The greatest force impacting media and democracy is the explosion of information now circulated via more sources than ever before. Super stations are buying up small competitors. Media powerhouses owning several media formats the American public hears only what the media giants want us to.
The media is one of the most powerful and dangerous forces behind the growth of Big Government. For far too long the media has been biased on issues, certain political candidates and the two-party system. It varies from state to state or from one locale to the other, but overall the media has failed to give equal coverage to all candidates because it takes sides and advocates its own agenda. Raising ad prices during a campaign easily eliminates any candidate or group that has less available funding. This exclusionary bias infringes upon the people’s right to make a fair assessment of all the candidates and cast an educated vote in an election.
There is an ever-increasing segment of the population that considers itself neither Democrat nor Republican and many people are tired of having to vote in the two-party system. When I polled people about why they do not vote, the common reply I hear is that people do not feel like either of the candidates is a good choice. So, the second question I asked in my poll is, “Why not vote for an independent candidate?” The common response is, “I didn’t know there was another person running.” Some independent candidates have excellent ideas and abilities to implement them, but media costs are so exorbitant that not every candidate can afford to advertise in the mainstream media. We are responsible as voters to do our own research but many people don’t have the time to turn over every rock to find the alternate candidate. This discourages worthy candidates from even attempting to run for office. I was recently told that I was wasting my vote should I cast it for someone who couldn’t win. Whatever happened to the beloved underdog? America loves a winner, but the winner isn’t always the most capable candidate, and vice versa.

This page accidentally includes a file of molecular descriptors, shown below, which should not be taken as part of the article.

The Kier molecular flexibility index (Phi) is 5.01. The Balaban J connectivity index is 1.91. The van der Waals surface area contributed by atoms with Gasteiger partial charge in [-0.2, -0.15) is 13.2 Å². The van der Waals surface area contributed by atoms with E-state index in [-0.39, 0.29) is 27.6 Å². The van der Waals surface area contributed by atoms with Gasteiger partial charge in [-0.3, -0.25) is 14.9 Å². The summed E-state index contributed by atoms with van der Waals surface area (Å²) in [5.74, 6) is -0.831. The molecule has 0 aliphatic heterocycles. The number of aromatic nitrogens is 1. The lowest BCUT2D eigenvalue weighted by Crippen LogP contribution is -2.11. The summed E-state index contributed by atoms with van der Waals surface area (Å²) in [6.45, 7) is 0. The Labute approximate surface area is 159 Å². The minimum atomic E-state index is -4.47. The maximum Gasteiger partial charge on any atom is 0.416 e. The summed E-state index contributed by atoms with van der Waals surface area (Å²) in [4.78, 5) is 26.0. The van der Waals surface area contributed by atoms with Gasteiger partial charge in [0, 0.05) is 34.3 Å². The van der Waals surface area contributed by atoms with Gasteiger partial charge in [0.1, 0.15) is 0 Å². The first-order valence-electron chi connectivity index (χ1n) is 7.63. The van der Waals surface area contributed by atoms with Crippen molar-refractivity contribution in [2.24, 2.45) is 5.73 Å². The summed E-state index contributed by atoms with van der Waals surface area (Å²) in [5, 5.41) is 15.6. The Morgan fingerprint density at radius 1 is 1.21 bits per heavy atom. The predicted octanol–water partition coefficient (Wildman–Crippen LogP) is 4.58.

While working with a local political campaign this past year it became apparent that our city newspaper had predetermined which candidate it would support. The editor refused to send a reporter to take to the press the story of a local independent councilperson. However, some of the large party candidates received free coverage on the evening news and through interviews initiated and published by local the newspaper. People tend to vote for the candidate that has the most public exposure and we all know that means media dollars. Without publicity and financial backing from political parties a candidate doesn’t stand a chance even though he or she may be the best contender. It is true that the candidate who spends the most money usually wins the election. This was particularly true in the local council election mentioned above where a young woman ran against a good ol’ boy calling himself a Republican, and a Democrat candidate who supported higher taxes. Even realizing that she probably wouldn’t win the election, I chose to help my friend with her campaign because she is making a point and bucking the system. I admire her tenacity and belief that she could have an affect on democracy. When the votes were tallied and the expenditures were accounted for, the number of votes was in almost exact proportion to the amount of money spent on each campaign.
In the 2008 Presidential Election, the media can better serve democracy by returning to true journalism, and by being more open-minded and less influenced by issue advocacy and dollar signs. When biases are put away, true freedom of speech and freedom of press will return and a true democracy will exist.
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